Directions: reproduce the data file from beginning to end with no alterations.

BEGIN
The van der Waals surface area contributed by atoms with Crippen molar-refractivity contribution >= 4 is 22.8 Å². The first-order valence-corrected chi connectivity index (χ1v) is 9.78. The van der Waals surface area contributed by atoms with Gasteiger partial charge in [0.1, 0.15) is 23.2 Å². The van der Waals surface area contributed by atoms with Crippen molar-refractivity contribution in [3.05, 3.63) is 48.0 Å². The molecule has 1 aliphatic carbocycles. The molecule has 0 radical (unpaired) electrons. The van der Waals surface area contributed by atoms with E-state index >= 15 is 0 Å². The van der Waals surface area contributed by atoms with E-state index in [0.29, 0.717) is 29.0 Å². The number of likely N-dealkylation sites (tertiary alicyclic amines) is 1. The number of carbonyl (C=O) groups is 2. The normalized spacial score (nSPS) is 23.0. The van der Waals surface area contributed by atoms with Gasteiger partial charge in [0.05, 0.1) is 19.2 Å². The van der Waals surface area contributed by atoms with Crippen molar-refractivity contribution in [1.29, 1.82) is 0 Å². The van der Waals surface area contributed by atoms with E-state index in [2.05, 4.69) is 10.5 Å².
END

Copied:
The van der Waals surface area contributed by atoms with Crippen molar-refractivity contribution >= 4 is 22.8 Å². The first-order valence-corrected chi connectivity index (χ1v) is 9.78. The van der Waals surface area contributed by atoms with Gasteiger partial charge in [0.1, 0.15) is 23.2 Å². The van der Waals surface area contributed by atoms with Crippen molar-refractivity contribution in [3.05, 3.63) is 48.0 Å². The molecule has 1 aliphatic carbocycles. The molecule has 0 radical (unpaired) electrons. The van der Waals surface area contributed by atoms with E-state index >= 15 is 0 Å². The van der Waals surface area contributed by atoms with E-state index in [0.29, 0.717) is 29.0 Å². The number of likely N-dealkylation sites (tertiary alicyclic amines) is 1. The number of carbonyl (C=O) groups is 2. The normalized spacial score (nSPS) is 23.0. The van der Waals surface area contributed by atoms with Gasteiger partial charge in [0.05, 0.1) is 19.2 Å². The van der Waals surface area contributed by atoms with Crippen molar-refractivity contribution in [1.29, 1.82) is 0 Å². The van der Waals surface area contributed by atoms with E-state index in [2.05, 4.69) is 10.5 Å².